Lies You Fall For Every Single Day

Most of what upsets us in life is our own mind arguing with reality.

The idea that something should be different than it is brings nothing but pain and suffering.

Yet we all consistently argue with reality.

“I shouldn’t have done that.” when you did do it.
“They shouldn’t have done that.” when they did.
“My dad shouldn’t smoke.” when he does.
“Parents shouldn’t let their kids watch so much television.” when they do.
“I should have been the one to get that promotion.” when you weren’t.
“I wish I had more money.” when you don’t.
“I wish I had a different job.” when you don’t.
“He should be more understanding.” When he’s not.

If these examples don’t sound familiar to you, pay attention for a day and I promise: You will find you’re own mind arguing with reality. Take special notice any moment when you are feeling grumpy, stressed, hurt, etc. and that’s where you’ll see it for sure.

Let’s look at a more concrete example.

One time in the grocery store my daughter threw herself onto the ground kicking and screaming because she didn’t want to sit in the cart, or walk, but wanted only to be carried. I had judged these type of parents and kids before and been certain my child would never behave like this. Now, having my own parenting methods and ego threatened, I became desperate for her to stop. Clearly she was on the ground kicking and screaming, that is the reality. Can you see how this is not a problem until the moment I want something to be different than reality?

Reality: My daughter is having a temper tantrum.

Argument with reality: I don’t want her to be having a temper tantrum.

The problem: Wanting reality to be different than it is.

The problem is not the temper tantrum. Or even what the temper tantrum may seem to prove, such as: I am failing as a parent or something is wrong with my child. It is 100% the fact that I am arguing with reality.

We can’t win an argument with realty. Ever. So it is futile and consistently frustrating to try.

Imagine if your child (or the screaming kid in the seat behind you on an airplane) was throwing a temper tantrum and it didn’t even occur to you that they shouldn’t be. Imagine yourself trusting that if it’s happening it should be happening and if it happened it should have happened, even if you can’t understand why. In this case you are no longer powerless to the unfolding of an unfair, stressful circumstance. Rather, you are free to respond to what is happening with total acceptance and sanity.

To be clear, not arguing with reality doesn’t mean we sit passively and do nothing about the situation. It means that whatever action (or inaction) we take is done from a place of alignment with life and what is happening rather than from a place of resistance to life and what is happening.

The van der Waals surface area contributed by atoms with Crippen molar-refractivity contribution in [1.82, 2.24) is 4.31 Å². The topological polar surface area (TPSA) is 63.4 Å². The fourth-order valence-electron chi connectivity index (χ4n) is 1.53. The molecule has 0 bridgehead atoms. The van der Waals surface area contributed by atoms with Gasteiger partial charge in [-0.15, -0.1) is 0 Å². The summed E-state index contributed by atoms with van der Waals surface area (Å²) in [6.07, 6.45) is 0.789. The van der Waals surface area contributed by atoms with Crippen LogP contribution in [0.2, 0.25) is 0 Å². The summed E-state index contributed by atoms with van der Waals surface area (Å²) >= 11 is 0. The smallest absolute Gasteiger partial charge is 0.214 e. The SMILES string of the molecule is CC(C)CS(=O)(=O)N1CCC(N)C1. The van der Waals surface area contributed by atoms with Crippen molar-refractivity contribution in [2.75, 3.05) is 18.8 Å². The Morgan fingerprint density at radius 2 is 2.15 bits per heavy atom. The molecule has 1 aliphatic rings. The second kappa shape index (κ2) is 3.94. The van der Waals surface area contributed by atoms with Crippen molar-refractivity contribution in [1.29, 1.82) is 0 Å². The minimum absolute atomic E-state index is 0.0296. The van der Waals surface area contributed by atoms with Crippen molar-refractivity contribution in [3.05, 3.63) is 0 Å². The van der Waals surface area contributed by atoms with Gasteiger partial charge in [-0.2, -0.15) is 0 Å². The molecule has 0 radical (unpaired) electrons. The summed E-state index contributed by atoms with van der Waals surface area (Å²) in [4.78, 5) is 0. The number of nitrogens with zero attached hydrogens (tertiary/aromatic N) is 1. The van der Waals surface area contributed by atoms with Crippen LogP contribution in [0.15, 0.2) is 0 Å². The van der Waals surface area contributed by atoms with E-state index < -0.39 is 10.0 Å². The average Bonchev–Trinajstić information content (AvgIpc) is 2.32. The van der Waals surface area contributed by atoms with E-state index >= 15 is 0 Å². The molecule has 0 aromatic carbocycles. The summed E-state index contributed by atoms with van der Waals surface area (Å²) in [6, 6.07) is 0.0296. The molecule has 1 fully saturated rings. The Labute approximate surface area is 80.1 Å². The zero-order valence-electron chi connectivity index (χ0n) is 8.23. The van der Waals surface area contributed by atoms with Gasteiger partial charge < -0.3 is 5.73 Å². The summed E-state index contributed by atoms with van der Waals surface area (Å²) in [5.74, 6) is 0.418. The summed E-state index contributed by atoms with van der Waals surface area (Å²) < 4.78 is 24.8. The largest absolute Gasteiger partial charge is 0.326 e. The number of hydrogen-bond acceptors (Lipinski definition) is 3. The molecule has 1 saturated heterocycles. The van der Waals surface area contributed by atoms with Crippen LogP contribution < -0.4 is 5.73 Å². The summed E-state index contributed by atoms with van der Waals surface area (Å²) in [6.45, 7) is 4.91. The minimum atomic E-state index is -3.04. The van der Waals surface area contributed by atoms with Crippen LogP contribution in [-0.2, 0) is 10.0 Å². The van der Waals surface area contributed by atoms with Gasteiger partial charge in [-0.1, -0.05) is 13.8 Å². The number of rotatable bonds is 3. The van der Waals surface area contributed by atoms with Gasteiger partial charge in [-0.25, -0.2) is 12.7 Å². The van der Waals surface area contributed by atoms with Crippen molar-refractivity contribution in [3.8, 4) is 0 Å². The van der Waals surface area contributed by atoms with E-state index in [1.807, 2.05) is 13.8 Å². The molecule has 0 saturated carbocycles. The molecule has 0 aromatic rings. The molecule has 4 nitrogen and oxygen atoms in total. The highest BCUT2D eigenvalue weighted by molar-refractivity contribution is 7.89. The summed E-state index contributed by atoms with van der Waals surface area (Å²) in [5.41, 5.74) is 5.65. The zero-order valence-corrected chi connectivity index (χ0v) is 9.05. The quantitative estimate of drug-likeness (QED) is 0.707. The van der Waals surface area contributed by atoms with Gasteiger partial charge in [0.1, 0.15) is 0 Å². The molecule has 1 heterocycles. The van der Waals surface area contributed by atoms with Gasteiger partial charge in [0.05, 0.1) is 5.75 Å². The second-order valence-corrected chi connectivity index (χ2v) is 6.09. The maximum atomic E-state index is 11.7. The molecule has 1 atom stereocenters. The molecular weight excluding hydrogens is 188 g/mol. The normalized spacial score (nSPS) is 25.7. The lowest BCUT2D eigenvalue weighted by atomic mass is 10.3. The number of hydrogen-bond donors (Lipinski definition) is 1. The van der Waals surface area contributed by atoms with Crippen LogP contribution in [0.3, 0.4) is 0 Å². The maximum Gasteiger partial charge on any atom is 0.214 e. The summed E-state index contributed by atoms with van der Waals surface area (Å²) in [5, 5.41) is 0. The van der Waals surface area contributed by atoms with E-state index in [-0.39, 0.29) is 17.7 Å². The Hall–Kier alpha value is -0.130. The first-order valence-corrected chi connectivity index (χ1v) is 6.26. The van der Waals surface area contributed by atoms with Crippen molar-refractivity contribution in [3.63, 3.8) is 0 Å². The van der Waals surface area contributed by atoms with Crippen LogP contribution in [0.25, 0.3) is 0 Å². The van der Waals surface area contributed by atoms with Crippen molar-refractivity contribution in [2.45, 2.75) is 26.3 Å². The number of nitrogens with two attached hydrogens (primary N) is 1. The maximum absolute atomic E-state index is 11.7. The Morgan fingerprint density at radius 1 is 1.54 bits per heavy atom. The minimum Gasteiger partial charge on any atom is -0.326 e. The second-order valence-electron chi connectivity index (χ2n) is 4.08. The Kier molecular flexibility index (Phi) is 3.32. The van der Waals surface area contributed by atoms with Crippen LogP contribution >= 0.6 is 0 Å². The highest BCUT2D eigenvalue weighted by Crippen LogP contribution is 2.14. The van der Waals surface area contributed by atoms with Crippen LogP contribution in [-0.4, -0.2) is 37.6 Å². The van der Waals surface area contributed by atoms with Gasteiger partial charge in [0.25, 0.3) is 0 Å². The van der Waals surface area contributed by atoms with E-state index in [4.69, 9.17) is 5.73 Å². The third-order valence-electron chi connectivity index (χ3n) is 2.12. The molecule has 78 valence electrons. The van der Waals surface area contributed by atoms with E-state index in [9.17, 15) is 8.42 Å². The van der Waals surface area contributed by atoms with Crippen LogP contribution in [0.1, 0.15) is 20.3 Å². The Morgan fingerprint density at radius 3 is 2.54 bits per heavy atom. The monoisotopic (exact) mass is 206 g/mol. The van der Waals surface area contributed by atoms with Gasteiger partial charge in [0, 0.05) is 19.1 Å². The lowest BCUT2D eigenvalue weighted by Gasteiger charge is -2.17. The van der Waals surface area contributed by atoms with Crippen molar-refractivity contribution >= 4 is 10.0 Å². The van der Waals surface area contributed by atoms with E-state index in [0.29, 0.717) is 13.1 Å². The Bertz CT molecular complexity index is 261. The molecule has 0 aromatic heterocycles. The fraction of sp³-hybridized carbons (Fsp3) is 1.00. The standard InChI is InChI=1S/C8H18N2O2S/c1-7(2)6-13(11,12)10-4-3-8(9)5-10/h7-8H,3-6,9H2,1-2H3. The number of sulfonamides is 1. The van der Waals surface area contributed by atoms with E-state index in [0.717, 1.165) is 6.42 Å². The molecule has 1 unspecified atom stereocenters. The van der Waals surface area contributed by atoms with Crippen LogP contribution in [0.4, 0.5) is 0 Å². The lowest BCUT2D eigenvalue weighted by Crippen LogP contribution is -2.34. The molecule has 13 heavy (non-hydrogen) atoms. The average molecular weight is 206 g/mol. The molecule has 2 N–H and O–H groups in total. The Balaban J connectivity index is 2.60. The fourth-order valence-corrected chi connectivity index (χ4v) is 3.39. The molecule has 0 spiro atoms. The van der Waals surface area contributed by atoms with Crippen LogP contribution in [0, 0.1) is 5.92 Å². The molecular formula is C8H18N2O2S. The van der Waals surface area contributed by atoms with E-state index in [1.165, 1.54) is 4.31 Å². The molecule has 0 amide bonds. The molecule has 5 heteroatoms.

You may notice, these thoughts that argue with reality don’t go away, even once we realize this. We all have what I call “a crazy monkey that lives in our head”. It is the voice of un-reason and it isn’t going anywhere. That’s perfectly ok. We can have thoughts that argue with reality and actually it isn’t actually the real problem…until we believe the thoughts are true.

The lies we fall for every single day are those thoughts that argue with reality.

Embracing reality as the truth will set you free. Embrace it and then make your next move.

Embracing reality or arguing with reality, I still try to get my daughter to stop kicking and screaming on the floor of the grocery store (except the time when I just walked outside and left her there). The difference is in how I feel inside when I make my move, and what attitude my actions are inspired by.

Embracing realty: I feel calm, clear-headed, and I behave in a way I’m proud of.

Arguing with reality: I feel like a failure, desperate, humiliated and I realize where my daughter has learned some of the behaviors I wish she didn’t know about.

If it’s happening, it should be happening.

And yes, I’ve heard all the arguments. What about war, racism, horrible crimes and injustices? Are you saying those things should have happened? Yes. But I do not pretend to understand why. I only know that if I trust they should have, I feel a deep sense of inner peace that becomes the foundation of my efforts to prevent these things in the future. And if I believe that they shouldn’t have I feel a deep sadness. Which is the thing I’m looking for? The thing most of us are looking for?

I once had a student in one of my yoga teacher training programs that had spent weeks fighting this idea, convinced that feeling anger about what has happened, or is happening, is an important catalyst for positive change. I do not agree. If you are angry and want to fight against something, you contribute to the anger in the world. One day she came to me and looked as if a giant weight had been lifted off her shoulders and she said, “I woke up this morning and I got it. The Dalia Lama isn’t angry.”

Try this on your own:

Notice all the thoughts you have that argue with reality over the course of a day or a week. In your mind, go back into one of the more challenging moments and locate the thoughts that argue with reality. Now imagine what your experience would be like without any of these thoughts.

Imagine what it would be like if you trusted that if it happened, or if it was happening, then it should have or it should be happening. Even if you cannot fathom a reason why.

Remember that this isn’t meant to keep you passive. You can respond, take a stand, do something to make a change…all from a place of alignment with life. Then continue to trust in each moment that what happens should happen.

If you’re interested in diving into this idea, in opening to an authentic trust in the unfolding of life, join me in an upcoming yoga teacher training or self-inquiry workshop in Sacramento Ca.

 

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